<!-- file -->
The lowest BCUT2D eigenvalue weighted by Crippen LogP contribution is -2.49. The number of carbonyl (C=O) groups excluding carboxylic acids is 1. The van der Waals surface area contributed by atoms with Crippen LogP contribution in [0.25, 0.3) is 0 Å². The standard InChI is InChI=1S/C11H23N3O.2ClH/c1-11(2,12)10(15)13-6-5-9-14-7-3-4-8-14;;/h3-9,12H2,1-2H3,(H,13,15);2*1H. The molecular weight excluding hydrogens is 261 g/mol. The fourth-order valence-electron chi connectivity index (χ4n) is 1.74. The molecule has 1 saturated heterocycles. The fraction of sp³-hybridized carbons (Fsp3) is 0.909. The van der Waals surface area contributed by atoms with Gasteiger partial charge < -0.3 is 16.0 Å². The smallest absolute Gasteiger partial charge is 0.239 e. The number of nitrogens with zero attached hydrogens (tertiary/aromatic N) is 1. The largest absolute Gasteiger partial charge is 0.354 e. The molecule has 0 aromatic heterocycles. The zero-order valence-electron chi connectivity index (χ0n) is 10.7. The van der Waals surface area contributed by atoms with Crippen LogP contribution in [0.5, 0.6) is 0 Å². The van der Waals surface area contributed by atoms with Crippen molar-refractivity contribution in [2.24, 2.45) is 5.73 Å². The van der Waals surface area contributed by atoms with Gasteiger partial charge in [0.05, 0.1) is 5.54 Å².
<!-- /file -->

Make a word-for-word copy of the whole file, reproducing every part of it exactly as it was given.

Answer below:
The lowest BCUT2D eigenvalue weighted by Crippen LogP contribution is -2.49. The number of carbonyl (C=O) groups excluding carboxylic acids is 1. The van der Waals surface area contributed by atoms with Crippen LogP contribution in [0.25, 0.3) is 0 Å². The standard InChI is InChI=1S/C11H23N3O.2ClH/c1-11(2,12)10(15)13-6-5-9-14-7-3-4-8-14;;/h3-9,12H2,1-2H3,(H,13,15);2*1H. The molecular weight excluding hydrogens is 261 g/mol. The fourth-order valence-electron chi connectivity index (χ4n) is 1.74. The molecule has 1 saturated heterocycles. The fraction of sp³-hybridized carbons (Fsp3) is 0.909. The van der Waals surface area contributed by atoms with Gasteiger partial charge < -0.3 is 16.0 Å². The smallest absolute Gasteiger partial charge is 0.239 e. The number of nitrogens with zero attached hydrogens (tertiary/aromatic N) is 1. The largest absolute Gasteiger partial charge is 0.354 e. The molecule has 0 aromatic heterocycles. The zero-order valence-electron chi connectivity index (χ0n) is 10.7. The van der Waals surface area contributed by atoms with Crippen LogP contribution in [0.5, 0.6) is 0 Å². The van der Waals surface area contributed by atoms with Crippen molar-refractivity contribution in [2.24, 2.45) is 5.73 Å². The van der Waals surface area contributed by atoms with Gasteiger partial charge in [0.05, 0.1) is 5.54 Å².